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World Oceans Day: Top 6 Hotels Saving Our Waters

World Oceans Day on the 8th of June celebrates our oceans, along with its diverse eco-system, while raising awareness about the need to protect them and their inhabitants. Around 70 per cent of the Earth’s surface is covered by oceans, which are responsible for most of the oxygen we breathe, providing us with food, regulating our climate and much more.

Smart travellers now expect some elements of sustainability when they travel—and welcome it when it goes beyond picking up towels and reusable soap containers. While numerous properties take part in ocean-cleaning and conservation projects on this day, we have our favourite eco-friendly hotels that strive to do this throughout the year.

At these dreamy destinations, luxury goes hand in hand with sustainability. Here are six hotels and brands doing it right.

Jamaica Inn, Jamaica

Jamaica Inn is on a mission to help restore the pristine beauty of the Caribbean reefs and has partnered with the White River Fish Sanctuary. The grassroots effort involves transplanting fast-growing staghorn coral along a fringe reef near the Jamaica Inn. Guests can embark on glass-bottomed boat tours to observe the fresh growth from “plantings” of coral pieces tied to rocks along the reef as well as a plethora of colourful fish.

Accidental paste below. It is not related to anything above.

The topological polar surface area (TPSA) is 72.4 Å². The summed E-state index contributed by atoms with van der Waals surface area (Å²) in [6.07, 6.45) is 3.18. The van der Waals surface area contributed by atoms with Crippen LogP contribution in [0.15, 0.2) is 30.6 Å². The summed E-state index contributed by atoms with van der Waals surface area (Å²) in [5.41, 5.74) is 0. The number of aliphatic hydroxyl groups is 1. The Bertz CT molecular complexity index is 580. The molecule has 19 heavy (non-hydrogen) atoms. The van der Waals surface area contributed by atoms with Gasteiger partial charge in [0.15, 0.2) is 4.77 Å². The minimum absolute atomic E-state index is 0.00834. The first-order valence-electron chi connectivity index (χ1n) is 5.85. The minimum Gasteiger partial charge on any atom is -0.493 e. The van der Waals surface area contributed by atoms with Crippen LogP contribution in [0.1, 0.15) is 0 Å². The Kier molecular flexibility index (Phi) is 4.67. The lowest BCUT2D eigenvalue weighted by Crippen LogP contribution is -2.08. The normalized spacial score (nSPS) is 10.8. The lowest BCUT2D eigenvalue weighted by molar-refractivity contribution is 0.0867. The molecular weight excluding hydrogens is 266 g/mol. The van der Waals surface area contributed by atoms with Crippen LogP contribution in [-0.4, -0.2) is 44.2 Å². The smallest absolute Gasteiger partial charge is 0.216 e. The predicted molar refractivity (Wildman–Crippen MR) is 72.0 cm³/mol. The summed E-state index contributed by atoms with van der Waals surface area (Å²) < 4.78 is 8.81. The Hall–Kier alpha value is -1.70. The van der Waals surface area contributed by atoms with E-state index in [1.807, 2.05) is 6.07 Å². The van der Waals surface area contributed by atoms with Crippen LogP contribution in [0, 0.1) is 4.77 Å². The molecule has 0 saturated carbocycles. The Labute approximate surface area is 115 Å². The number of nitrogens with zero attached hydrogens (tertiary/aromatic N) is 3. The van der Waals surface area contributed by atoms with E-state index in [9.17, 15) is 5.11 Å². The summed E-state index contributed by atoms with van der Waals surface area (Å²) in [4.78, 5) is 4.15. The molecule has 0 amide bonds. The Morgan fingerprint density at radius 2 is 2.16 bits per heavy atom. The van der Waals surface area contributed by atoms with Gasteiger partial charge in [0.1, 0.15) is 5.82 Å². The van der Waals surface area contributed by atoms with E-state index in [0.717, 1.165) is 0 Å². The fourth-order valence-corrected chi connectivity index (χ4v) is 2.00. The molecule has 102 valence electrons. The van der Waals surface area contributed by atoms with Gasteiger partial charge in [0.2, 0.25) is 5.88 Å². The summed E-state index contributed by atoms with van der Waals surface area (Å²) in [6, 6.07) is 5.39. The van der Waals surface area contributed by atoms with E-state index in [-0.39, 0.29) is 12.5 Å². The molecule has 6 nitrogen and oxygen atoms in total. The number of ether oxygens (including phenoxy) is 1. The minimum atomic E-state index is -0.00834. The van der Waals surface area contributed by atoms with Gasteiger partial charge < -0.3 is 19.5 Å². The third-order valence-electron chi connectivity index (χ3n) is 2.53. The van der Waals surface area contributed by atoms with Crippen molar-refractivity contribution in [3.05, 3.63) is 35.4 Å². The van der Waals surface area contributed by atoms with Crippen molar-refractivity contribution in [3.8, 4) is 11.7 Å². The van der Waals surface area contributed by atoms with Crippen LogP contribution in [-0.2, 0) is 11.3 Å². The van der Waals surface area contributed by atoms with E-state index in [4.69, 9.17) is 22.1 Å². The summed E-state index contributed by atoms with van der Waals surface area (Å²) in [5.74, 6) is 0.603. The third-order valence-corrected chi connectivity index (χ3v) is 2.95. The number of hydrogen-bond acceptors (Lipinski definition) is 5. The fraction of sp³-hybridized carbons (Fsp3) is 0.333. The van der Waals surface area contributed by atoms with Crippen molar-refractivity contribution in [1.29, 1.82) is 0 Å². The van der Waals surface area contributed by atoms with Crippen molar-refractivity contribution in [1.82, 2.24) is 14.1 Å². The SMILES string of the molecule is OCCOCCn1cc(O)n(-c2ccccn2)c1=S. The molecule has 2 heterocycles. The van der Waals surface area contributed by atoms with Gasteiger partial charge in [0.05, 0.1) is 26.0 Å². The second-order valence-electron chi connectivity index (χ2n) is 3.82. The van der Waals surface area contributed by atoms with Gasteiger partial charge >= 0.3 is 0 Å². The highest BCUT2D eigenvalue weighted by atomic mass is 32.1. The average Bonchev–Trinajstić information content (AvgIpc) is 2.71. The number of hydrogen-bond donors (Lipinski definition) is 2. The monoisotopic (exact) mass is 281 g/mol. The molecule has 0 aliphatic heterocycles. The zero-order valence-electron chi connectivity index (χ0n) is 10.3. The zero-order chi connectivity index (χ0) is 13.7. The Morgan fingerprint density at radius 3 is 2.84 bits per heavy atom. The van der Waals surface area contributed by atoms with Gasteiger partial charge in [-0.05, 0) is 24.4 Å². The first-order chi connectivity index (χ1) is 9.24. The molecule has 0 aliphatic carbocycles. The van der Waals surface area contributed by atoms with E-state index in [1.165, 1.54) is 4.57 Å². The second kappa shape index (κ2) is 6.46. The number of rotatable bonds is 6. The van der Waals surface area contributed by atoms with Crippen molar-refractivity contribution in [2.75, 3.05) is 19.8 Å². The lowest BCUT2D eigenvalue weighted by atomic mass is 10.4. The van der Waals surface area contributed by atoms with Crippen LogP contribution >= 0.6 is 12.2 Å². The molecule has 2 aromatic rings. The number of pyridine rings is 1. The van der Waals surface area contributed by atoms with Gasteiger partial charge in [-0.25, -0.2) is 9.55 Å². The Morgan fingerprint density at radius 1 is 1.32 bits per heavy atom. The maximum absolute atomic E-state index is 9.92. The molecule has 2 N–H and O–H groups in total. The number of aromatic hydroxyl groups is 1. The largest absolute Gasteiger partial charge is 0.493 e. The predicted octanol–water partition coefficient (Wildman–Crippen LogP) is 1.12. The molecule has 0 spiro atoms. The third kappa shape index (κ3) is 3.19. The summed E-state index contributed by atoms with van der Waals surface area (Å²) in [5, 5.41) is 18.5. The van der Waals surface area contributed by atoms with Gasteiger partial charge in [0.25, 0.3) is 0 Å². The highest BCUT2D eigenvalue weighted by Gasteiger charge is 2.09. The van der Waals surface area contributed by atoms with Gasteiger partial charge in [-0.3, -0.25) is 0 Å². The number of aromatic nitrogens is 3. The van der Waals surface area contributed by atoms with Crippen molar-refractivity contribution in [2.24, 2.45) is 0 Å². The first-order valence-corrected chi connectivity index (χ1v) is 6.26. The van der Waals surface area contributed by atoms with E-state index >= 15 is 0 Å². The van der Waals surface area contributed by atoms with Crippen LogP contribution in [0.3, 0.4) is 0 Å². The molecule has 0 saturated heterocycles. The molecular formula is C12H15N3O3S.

Local fishermen serve as sanctuary wardens, managing the coral nurseries and reinforcing the fishing ban. With financial support from the Jamaica Inn Foundation, among other groups, the five-year, $1 million sanctuary project is an important step in what will likely be a long-term proposition to reverse damage to area reefs from overfishing, pollution and global warming.

Jamaica Inn facilitates both on and off-site turtle hatching sessions to spread awareness about the endangered Hawksbill Sea Turtle. Sea turtles travel to Jamaica Inn’s beach and nearby Oracabessa beach to lay their eggs. Guests can experience the miracle of watching and helping a nest of baby turtles (on average 100 turtles per nest) make their safe passage to sea.

Bequia Beach Hotel, Grenadines